(Adds details, quotes from statement)
TEL AVIV, March 4 (Reuters) - The Bank of Israel said on Wednesday that the coronavirus outbreak has not had a major impact on the economy, but if conditions worsen significantly, the monetary policy committee will use the variety of tools at its disposal as necessary.
The central bank, echoing comments it made last week, said that “at this stage, despite the specific impacts experienced by firms in a variety of industries, there is no evidence of a significant macroeconomic impact on the Israeli economy”.
If the spread of the virus is halted in the coming months, the assessment is that the global economy is expected to recover relatively quickly, the bank said in a statement.
“If the crisis persists, and particularly if the preventive measures in Israel become more serious and persistent, there is expected to be a significant economic impact,” it said.
The bank’s monetary policy committee held its weekly meeting on Wednesday, during which it discussed the measures taken by other central banks, and various scenarios of how measures taken in Israel can directly affect economic activity.
The U.S. Federal Reserve cut interest rates on Tuesday in a bid to shield the world’s largest economy from the impact of the coronavirus, though the move failed to comfort U.S. financial markets.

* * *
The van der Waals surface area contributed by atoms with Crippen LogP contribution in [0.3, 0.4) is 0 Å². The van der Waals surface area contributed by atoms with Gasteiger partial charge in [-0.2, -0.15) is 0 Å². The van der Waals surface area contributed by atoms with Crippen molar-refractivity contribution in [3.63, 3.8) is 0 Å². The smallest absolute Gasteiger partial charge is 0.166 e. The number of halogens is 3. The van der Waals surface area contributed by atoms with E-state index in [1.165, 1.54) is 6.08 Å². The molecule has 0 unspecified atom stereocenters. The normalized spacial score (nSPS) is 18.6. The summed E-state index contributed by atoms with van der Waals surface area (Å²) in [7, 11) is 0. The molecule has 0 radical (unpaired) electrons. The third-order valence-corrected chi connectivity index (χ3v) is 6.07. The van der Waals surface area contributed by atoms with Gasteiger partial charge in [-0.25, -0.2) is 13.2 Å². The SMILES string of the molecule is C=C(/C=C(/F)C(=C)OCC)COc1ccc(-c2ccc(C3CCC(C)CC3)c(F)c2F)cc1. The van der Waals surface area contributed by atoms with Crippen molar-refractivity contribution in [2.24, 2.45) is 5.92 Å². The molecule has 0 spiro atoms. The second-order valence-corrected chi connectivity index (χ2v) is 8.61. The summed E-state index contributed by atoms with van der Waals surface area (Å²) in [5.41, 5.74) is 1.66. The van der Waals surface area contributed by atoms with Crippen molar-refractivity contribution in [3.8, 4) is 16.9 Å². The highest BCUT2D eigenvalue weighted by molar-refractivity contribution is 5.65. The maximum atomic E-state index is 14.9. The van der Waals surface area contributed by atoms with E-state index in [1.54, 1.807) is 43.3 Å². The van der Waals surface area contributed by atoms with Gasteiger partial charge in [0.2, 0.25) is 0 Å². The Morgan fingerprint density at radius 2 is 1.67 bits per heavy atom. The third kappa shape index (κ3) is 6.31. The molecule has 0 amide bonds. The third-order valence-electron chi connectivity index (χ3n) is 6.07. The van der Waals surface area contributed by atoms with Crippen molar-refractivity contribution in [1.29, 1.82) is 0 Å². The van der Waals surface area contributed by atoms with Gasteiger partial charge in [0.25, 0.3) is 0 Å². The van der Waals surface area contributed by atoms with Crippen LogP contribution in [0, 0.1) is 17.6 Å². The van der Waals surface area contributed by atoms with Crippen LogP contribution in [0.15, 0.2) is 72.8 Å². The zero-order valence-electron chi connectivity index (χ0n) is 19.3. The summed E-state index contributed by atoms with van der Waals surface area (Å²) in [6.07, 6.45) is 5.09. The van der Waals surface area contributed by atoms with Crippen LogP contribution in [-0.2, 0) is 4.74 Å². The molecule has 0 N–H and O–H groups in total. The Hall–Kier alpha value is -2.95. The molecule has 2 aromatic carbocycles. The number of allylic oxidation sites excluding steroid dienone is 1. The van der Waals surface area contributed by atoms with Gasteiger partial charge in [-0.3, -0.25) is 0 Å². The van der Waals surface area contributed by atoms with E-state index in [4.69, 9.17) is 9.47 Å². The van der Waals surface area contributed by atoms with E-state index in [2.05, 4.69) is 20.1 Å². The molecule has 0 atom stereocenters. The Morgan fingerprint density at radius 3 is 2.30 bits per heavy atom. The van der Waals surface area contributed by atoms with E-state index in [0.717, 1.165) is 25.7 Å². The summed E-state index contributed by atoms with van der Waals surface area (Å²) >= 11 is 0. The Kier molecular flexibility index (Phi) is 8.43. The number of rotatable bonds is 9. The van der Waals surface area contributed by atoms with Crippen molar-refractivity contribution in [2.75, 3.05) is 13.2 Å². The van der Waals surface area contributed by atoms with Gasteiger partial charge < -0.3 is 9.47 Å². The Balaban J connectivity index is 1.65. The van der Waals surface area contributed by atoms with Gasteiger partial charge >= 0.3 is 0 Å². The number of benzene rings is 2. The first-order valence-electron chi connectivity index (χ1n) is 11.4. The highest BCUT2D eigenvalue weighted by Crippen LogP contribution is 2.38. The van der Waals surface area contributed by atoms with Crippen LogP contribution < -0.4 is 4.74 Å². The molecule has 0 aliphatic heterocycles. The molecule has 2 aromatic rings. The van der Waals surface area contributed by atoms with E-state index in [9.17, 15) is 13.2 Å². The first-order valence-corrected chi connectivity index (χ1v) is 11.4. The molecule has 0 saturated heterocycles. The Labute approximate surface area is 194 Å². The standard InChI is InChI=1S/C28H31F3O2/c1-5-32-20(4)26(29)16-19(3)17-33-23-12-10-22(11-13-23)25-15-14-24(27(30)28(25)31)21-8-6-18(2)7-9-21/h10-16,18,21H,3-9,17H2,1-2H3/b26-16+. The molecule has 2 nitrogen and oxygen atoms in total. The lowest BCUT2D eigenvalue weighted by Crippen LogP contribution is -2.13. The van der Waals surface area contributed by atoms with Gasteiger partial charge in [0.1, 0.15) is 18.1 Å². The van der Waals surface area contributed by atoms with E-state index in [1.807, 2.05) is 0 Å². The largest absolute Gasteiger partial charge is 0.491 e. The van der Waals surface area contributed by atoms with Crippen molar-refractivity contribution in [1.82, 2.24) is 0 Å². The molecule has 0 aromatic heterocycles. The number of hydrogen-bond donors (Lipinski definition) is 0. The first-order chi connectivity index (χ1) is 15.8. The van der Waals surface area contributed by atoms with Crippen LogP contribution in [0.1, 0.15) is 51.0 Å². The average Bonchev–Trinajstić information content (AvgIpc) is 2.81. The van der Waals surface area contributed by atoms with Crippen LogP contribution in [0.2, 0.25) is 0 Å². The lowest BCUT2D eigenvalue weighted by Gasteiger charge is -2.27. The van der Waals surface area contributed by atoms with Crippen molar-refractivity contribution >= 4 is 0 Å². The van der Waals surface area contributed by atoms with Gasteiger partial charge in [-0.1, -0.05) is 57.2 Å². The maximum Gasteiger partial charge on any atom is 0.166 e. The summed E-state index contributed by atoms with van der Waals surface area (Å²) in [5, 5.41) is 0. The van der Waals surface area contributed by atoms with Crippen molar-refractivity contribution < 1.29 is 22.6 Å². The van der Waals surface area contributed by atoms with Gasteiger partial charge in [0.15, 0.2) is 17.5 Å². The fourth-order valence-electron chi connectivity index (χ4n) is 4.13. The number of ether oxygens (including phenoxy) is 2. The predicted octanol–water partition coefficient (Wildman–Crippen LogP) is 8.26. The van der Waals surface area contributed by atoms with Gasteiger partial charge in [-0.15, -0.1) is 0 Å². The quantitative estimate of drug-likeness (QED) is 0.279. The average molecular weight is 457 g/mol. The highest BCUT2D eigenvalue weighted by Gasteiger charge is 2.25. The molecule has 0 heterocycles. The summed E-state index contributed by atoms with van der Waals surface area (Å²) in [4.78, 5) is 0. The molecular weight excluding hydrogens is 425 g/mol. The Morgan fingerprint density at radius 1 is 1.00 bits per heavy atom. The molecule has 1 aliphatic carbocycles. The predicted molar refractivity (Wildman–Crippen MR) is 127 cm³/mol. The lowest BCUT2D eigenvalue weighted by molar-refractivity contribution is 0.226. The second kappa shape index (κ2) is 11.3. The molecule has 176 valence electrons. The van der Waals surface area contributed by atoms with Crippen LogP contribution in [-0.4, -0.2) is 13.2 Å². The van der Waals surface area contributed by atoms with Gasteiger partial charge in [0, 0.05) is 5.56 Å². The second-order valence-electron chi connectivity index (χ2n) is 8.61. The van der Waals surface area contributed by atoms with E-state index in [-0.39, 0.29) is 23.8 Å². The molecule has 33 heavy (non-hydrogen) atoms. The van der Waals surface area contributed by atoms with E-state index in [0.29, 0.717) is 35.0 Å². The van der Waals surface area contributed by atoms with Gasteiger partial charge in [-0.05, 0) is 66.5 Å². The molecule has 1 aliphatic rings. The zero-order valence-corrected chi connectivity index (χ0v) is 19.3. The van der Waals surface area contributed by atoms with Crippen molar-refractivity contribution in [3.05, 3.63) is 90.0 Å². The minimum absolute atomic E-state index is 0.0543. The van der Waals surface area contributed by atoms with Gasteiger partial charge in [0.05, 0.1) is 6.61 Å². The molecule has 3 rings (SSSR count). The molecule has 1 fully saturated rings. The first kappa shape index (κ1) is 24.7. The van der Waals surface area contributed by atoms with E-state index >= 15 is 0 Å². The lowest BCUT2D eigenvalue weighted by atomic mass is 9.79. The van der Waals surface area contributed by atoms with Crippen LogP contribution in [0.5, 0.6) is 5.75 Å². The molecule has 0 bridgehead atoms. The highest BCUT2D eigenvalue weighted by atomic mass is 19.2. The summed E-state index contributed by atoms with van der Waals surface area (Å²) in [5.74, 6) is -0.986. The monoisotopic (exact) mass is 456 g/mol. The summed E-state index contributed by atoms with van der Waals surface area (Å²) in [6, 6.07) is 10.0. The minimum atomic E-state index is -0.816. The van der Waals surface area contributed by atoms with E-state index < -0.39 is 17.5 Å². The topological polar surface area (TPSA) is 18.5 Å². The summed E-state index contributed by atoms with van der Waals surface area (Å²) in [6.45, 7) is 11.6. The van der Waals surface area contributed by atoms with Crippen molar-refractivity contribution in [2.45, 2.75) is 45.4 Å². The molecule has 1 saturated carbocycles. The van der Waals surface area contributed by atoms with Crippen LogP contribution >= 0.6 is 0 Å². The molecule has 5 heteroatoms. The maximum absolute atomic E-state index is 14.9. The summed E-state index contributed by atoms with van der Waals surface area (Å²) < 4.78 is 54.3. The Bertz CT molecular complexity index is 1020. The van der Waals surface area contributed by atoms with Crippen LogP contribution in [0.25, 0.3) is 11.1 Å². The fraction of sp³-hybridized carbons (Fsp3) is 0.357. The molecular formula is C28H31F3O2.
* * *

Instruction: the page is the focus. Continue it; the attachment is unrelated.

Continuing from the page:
“The committee’s assessment is that the terms of financing in the economy at the present time are very easy, and the low interest rate combined with the continuing foreign exchange purchasing policy provide the necessary support for the economy,” the Bank of Israel said.
The committee will hold its periodic monetary discussion at which the interest rate decision will be made on April 5 and 6, and will continue convening on a weekly basis. The bank held its benchmark interest rate at 0.25% for a 10th straight time on Feb. 24.
“The strong basic economic data in the Israeli economy - including the low debt-to-GDP and unemployment rate, the current account surplus and the high level of the foreign exchange reserves, and the strong financial system - increase the economy’s robustness in the face of developments,” the bank said. (Reporting by Tova Cohen and Ari Rabinovitch; editing by Nick Macfie)